Ian Tapp 16 Dec 2012 12:11 PM

No Ian I'm not saying that during their breeding years that they're mistreated. I'm saying after so many years a mare shouldn't have to continue to foal in her late teens or twenties (in our years).  I've seen pictures of stallions that looked like they were about ready to die and they were still being made to breed.  I was saying it should be a cut off date to this.  I know that while these horses are in their prime of life they're treated great on these breeding farms.

eyeswatching 16 Dec 2012 4:11 PM

Ian,  most of the time when a mare (of age) or later teens (our years) dies it's a problem that has come from foaling.  My point is this,  why put her through that last foaling when a good veterinarian can see the stress it's put on her body inside from the previous foaling.  Why not stop ahead of time and let her retire from broodmare years and just be a horse.  Why is it required for her to produce that last foal if it's going to cost her her life.  JMO

eyeswatching 16 Dec 2012 4:17 PM

I agree with Ian.  I've been to Claiborne Farm numerous times.  Those horses are treated and live better than most people.  Claiborne Farm is the epitomy of "life of leasure" for any Thoroughbred.  Any true fan of the sport needs to make Claiborne Farm a must stop if they're ever in the area. I've taken numerous "non racing" fans (friends) there and everyone of them leave saying the same thing - "If only I could live that well."  

I don't understand why people comment on something they know absolutely nothing about.

Pulpit will be sadly missed - he was a class act all the way - just like the farm he stood at.

Terre 16 Dec 2012 6:00 PM

i talked with a stud manager this summer while I was at the Secretariat festival in Paris, KY. and I asked him about breeding these stallion's to a 100 to 150 mares a year and the effects it had on there health. He said it is very stressful on them and did put a lot of them in an early grave. They were  breeding stallions to 40 to 70 mares a year, is there no limit? Don't tell me this does not kill these hores early!! It is called Greed and they are after the numbers. Don't fool yourself!  Cailborne does not breed as many mares to a stallion's and they have been in the breeding business for a long time and they know what it does to a stallion!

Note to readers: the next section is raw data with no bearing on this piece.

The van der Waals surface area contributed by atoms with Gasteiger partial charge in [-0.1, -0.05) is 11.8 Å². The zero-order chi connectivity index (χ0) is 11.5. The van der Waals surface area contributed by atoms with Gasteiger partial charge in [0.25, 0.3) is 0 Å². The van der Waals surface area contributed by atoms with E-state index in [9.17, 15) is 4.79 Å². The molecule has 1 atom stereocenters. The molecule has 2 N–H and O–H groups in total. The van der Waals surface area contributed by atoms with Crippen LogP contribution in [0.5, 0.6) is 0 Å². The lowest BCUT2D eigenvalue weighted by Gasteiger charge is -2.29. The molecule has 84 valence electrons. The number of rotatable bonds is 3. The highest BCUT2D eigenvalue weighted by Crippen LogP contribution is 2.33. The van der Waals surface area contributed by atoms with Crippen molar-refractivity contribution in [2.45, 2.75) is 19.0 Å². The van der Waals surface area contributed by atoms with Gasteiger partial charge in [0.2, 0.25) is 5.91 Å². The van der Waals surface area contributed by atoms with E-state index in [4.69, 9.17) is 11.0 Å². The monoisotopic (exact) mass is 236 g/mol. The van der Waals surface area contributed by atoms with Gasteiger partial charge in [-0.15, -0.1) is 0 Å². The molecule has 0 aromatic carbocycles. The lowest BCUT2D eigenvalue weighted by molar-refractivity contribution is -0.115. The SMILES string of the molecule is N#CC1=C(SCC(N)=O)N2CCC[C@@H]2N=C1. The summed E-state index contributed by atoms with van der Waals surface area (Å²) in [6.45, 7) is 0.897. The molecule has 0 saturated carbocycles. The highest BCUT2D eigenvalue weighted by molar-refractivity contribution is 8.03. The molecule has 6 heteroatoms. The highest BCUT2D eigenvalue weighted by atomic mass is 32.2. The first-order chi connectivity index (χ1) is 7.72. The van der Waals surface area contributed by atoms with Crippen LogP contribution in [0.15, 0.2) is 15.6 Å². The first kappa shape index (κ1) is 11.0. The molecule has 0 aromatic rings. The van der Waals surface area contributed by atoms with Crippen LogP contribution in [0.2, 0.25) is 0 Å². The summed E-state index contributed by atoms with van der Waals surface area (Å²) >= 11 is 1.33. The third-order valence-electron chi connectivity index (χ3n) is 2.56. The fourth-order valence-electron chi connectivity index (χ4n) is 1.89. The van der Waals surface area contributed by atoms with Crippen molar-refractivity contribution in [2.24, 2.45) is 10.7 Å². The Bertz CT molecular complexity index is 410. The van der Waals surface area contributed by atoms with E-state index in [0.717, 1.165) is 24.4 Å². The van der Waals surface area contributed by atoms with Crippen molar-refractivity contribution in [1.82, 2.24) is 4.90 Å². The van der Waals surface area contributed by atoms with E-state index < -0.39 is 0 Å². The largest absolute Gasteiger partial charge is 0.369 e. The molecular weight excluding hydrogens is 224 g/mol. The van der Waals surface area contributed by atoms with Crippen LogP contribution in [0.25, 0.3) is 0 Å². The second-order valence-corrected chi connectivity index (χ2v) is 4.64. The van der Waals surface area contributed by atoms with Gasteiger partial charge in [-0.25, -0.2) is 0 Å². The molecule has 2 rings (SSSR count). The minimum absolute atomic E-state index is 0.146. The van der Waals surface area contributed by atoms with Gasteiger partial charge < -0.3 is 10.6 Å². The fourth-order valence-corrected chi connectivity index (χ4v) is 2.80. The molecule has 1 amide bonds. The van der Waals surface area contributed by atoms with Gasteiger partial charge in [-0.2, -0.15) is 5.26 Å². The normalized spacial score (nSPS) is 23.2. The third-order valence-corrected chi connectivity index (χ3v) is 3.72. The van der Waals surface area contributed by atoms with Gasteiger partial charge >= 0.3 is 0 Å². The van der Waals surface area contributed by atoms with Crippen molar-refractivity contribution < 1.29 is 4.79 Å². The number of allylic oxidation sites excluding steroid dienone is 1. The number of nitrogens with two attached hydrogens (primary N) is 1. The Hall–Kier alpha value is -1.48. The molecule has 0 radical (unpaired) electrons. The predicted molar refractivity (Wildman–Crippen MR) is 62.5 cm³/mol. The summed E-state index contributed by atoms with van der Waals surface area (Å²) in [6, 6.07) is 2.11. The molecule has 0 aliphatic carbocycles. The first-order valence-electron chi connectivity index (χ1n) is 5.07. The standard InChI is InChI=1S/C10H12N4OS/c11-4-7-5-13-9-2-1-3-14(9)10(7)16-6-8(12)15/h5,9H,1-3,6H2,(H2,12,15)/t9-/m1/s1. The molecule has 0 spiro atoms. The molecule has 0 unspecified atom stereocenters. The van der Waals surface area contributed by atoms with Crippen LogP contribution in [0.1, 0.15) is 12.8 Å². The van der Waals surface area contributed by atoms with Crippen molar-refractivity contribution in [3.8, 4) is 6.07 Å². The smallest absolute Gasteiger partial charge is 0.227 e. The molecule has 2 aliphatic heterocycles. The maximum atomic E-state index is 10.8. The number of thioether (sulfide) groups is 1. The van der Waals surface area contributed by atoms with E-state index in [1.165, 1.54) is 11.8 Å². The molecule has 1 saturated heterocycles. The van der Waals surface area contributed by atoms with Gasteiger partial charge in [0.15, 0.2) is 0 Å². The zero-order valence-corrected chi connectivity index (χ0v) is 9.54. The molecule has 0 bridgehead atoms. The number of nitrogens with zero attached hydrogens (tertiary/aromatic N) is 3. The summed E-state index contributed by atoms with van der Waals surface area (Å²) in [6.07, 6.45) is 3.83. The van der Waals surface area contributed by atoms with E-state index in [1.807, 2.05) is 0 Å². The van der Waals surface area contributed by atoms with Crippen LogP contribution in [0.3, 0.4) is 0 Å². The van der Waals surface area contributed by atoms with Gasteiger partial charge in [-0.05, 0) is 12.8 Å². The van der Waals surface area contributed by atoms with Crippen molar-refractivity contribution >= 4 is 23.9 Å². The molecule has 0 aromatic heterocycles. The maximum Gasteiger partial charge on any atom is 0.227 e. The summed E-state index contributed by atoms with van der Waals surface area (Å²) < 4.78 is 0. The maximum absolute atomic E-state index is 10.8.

Bo Mitchell 16 Dec 2012 10:18 PM

Some broodmares are retired (from the requirements of breeding/foaling) and thereafter allowed to live out their years. Many others are "forced" to remain as active broodmares (in old age) until their death. Many others are euthanized when they are no longer able to conceive or "carry" rather than being afforded retirement. Re-broodmare vs stallion, with age would seem somewhat greater risk to broodmare than stallion. Perhaps bigger question- what is the appropriate standard of care (evaluation-wise) for the aged stallion and broodmare?

sceptre 17 Dec 2012 12:18 PM

I personally think as pertains to broodmares that breeding them every year is a huge mistake for longevity.  Sure they do take a year off once in awhile themselves, but why not give them years off from time-to-time.  In my estimation this results in healthier foals and mares.  I have also raised champion cattle and do raise champion dogs and I do not feel the need to breed these creatures every time I could.

Marilyn from Canada 20 Dec 2012 12:35 PM

You have to understand that most of these mares are bred by commercial breeders who are in business to make a profit ( it's their livelihood ). If an older mare is healthy (and taken care of properly) it may be ok for her to have a foal. I had a 20 year old mare two years ago who was very healthy and one of her yearlings had sold at Keeneland for one million dollars and her other foals had averaged nearly $300'000.00 each so I bred her to a first year stallion and she stuck. She slipped the foal a few weeks later so I didn't breed her back because I reasoned that she was telling me that she had had enough  babies. I will also add that mares of all ages are lost during foaling - it's a part of life.

big john t 20 Dec 2012 5:30 PM

re-the aged broodmare:

What a moral dilemma !

If you make it a rule that none of her late age produce can be registered (thereby nearly eliminating the practice), it would surely result in mass euthanasia for those aged group mares. To avoid this would require industry wide efforts for enough retirement homes.

sceptre 23 Dec 2012 5:07 PM

As we all know it is a business. Claiborne serves as a sort of boarding facility for brood mares. They can make recommendations but the final decision of a mares future is up to the owners. Enough mares are lost during foaling for a large farm to keep breeding stock to serve as nurse mares. Like the son said in Casey's Shadow "Its all part of the business daddy". I love horse racing but in the end it is a brutal sport.

Boston Fan 16 Jan 2013 1:31 PM

A 4 year old dauhgter of Pulpit, Pastilla won her maiden at the first time of asking at Dundalk to-night at 2 miles and it will be interesting to see what happens next.

John T 05 Apr 2013 11:54 PM

I have a daughter (2007) of Pulpit that has foaled her first, a filly, that should carry on the mares line. Grandmother of our mare, Munnaya had her son , Alpha, running in the KD and Breeders Cup Classic. The filly was sired by the Mr. Prospector son, Cape Canaveral in Alberta. Now searching for the successes of Pulpit as a broodmare sire to help select the next mateing.

Ron St. Louis 16 Jun 2013 8:22 AM